From the earliest days of the Atmospheric Radiation Monitoring (ARM) program, measurements of water vapor profiles at high temporal and vertical resolution was deemed to be critical for both the radiative-transfer and cloud-processes studies that the ARM program would undertake. The dream of the ARM program founders was that ground-based remote sensors would measure these profiles routinely, and that the program would be able to move away from the routine launching of radiosondes to characterize the thermodynamic profile above ARM sites. (Read more about Raman lidar development here.)
Early Raman* Lidar Successes
Automated measurements of aerosol extinction and water vapor mixing ratio were new for the scientific community. The ARM Raman lidar allowed a large dataset to be quickly collected, which led to the first climatologies of aerosol extinction and water vapor from Raman lidar. Furthermore, because Raman lidars simultaneously measure aerosol extinction and backscatter coefficients directly (the latter is easily derived from the ASR profile), studies on the variability of the “lidar ratio,” which is the ratio of the extinction to backscatter coefficients, could be performed—a capability not provided by simple backscatter lidar systems.
Raman lidar measurements have been used in many different studies, which testifies to the utility and value of the Raman lidar aerosol and water vapor products.
- Ferrare et al. (2006) showed that the daytime water vapor measurements were about 5%–10% moister than other observations, and retrievals of single scatter albedo that used Raman lidar ratio values typically agreed well with in situ observations.
- Schmid et al. (2006) demonstrated that the lidar observed aerosol extinction and optical depth was still larger than in situ and sun photometer observations.
- Pahlow et al. (2006) used Raman lidar data to characterize the hygroscopic growth of aerosol particles as the relative humidity increases.
New Potential for the Raman Lidar
The installation of new detection electronics, and the subsequent reduction in the amount of neutral density attenuation in some of the detector channels, opened up new Raman lidar research areas. Before the 2004 upgrade, the maximum temporal and spatial resolutions for the water vapor mixing ratio and aerosol scattering ratio (and hence backscatter coefficient) were 1 min and 75 m; after the upgrade, the resolutions were improved to 10 sec and 7.5 m.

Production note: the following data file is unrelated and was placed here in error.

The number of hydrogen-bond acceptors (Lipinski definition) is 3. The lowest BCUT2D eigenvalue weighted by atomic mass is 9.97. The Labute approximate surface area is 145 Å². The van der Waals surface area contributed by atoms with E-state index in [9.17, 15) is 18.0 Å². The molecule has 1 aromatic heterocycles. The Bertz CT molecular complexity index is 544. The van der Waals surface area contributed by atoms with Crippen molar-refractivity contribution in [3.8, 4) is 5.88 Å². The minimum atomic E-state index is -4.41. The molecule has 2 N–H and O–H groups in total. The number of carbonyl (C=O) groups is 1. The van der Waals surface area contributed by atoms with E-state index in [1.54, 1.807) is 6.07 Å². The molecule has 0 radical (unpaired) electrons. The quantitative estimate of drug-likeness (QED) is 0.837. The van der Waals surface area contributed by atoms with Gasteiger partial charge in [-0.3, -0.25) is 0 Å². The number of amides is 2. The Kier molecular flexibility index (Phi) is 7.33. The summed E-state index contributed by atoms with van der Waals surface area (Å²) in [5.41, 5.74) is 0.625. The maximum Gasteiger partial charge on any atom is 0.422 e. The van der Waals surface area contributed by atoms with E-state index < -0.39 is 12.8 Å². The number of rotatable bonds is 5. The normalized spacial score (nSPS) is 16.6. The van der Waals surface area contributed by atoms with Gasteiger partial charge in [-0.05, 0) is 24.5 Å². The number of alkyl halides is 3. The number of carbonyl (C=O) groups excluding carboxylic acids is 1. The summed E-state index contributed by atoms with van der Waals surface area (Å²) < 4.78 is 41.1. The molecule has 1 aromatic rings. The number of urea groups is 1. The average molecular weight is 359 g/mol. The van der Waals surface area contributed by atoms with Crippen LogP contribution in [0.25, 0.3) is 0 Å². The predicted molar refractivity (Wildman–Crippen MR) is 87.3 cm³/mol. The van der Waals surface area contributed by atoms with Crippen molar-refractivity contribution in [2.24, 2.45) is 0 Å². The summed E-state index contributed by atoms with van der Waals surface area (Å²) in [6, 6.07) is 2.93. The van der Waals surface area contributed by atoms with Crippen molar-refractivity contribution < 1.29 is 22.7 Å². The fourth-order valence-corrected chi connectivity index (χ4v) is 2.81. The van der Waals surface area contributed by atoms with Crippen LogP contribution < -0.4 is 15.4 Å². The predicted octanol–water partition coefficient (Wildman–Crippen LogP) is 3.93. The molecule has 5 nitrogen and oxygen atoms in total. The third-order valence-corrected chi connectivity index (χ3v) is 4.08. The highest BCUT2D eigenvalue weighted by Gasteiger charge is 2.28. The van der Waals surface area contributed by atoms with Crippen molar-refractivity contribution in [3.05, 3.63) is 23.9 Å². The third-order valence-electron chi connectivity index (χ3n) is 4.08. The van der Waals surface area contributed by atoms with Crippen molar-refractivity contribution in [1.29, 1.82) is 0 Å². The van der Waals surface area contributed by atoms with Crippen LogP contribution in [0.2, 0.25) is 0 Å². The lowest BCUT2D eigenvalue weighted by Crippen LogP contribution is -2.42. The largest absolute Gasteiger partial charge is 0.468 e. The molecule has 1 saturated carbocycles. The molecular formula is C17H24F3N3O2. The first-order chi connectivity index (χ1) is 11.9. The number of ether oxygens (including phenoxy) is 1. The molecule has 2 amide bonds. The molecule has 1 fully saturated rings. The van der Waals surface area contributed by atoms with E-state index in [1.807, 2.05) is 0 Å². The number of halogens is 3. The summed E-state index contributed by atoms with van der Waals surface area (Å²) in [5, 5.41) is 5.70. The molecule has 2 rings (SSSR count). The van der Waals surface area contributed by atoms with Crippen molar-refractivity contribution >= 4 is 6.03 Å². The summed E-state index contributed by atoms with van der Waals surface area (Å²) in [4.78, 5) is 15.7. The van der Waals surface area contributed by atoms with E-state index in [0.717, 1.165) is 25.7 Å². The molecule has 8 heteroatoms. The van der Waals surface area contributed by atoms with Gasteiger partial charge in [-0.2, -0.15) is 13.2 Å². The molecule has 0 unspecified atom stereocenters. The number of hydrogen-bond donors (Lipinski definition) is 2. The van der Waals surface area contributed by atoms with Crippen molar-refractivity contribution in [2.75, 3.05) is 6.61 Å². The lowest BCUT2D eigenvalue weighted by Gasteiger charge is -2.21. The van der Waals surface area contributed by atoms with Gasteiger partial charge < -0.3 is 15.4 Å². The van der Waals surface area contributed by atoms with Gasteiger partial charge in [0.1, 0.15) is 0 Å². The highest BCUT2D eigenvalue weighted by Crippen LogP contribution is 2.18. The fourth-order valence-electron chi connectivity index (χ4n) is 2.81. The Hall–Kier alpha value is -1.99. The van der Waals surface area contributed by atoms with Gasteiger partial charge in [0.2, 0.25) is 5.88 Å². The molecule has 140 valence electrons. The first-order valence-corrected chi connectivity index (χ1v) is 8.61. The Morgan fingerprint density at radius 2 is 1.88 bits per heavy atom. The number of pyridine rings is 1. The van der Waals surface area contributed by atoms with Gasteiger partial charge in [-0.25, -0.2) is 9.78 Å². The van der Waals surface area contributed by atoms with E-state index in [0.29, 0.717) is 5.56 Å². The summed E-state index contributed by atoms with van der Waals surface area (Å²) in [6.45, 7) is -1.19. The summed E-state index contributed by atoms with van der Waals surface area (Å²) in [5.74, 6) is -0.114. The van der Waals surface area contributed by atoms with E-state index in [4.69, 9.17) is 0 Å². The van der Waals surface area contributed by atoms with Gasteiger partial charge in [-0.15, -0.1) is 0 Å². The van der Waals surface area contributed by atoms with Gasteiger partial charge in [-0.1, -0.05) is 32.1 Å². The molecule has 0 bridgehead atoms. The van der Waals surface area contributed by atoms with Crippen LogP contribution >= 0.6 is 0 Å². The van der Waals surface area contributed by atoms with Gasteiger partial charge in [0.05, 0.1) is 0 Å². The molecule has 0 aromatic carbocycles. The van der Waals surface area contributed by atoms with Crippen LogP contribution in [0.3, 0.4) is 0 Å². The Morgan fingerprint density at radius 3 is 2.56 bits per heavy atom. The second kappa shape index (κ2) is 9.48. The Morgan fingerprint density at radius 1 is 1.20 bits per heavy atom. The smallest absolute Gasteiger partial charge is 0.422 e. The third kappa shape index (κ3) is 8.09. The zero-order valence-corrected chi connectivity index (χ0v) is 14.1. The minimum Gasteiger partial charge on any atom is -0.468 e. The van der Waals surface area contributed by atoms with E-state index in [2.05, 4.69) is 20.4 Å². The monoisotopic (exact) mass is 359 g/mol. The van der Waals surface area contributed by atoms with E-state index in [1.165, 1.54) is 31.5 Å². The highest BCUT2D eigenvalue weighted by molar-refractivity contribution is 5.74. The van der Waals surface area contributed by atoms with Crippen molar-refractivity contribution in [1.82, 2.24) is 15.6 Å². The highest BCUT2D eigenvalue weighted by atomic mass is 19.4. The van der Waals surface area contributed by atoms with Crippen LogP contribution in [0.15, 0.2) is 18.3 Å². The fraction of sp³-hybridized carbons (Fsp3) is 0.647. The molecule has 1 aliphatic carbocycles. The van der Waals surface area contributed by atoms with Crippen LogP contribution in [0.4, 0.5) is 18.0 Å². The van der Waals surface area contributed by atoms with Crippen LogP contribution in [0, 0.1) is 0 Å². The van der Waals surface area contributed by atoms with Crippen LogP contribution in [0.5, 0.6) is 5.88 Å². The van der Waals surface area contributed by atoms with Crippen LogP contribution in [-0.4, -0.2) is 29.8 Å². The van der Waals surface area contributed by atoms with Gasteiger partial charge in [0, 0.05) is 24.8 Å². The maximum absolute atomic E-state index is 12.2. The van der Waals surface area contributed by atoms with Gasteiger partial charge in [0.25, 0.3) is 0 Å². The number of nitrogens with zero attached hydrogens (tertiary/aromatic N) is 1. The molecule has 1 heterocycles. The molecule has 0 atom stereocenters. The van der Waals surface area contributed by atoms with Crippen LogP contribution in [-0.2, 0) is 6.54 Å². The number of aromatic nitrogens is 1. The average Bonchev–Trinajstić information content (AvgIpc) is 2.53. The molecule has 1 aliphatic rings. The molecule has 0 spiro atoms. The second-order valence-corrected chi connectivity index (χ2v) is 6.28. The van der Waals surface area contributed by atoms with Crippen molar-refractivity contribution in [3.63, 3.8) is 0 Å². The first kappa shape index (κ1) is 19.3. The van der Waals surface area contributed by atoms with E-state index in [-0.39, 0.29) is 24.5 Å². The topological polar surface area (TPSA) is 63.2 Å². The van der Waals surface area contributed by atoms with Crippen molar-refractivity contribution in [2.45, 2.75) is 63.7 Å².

This resolution is fast enough to resolve turbulent eddies in the convective boundary layer—sufficient to derive higher-order moments of turbulence in the boundary layer. The advantage of using an automated system like the ARM Raman lidar to study turbulence is that multiple years of data can be included to build a climatology and investigate relationships between different variables; this is true for many other processes beyond turbulence. Some new exciting research areas have also resulted from the higher temporal resolution, especially when observations from other instruments are included in the analysis
- deriving water vapor flux observations using coincident Raman and Doppler lidar measurements and
- characterizing entrainment in cumulus clouds using Raman lidar, an atmospheric emitted radiance interferometer, a cloud radar, a microwave radiometer, and surface measurements.
The ARM program’s primary goal for the Raman lidar was to provide routine measurements of water vapor through the boundary layer across the diurnal cycle. The system’s unique and powerful measurements have been used in an extremely wide range of research—a much larger range of research than was originally anticipated. Value-added Raman lidar data products include time-resolved profiles of
water vapor mixing ratio,
This success of the system, both in terms of its operational uptime and its potential to open up new areas of study and contribute to others, led to the decision to build and deploy a new almost identical Raman lidar in Darwin, Australia (December 2010).
The ARM program took a chance, and invested heavily to advance the Raman lidar technology from a research-only tool into the world’s first operational water vapor and aerosol Raman lidar. The success of the ARM Raman lidar enterprise is perhaps best captured in a quote from Reichardt et al. (2012):
The Cloud and Radiation Testbed Raman Lidar at the Atmospheric Radiation Measurement program’s Southern Great Plains site in Oklahoma, USA, stood out because it added another layer of complexity, i.e., it was monitoring tropospheric humidity and clouds continuously and autonomously. Its success enticed meteorological services around the world to develop and operate similar instruments.
Since that time, the community has seen other automated Raman lidars developed (e.g., in Germany, Switzerland, and the Netherlands), but the multiple-year record of near continuous observations made by the ARM system is totally unique and unprecedented and is clearly one of the shining achievements of the ARM program.
The ARM program constructed an additional Raman lidar system that was deployed at the new ARM site at Okiktok Point along the northern slope of Alaska in late September 2014. Furthermore, the ARM program recently elected to close its Tropical Western Pacific sites, and the Raman lidar at Darwin will be relocated to the new ARM site in the Azores in 2015.
Data are available at: http://www.arm.gov/.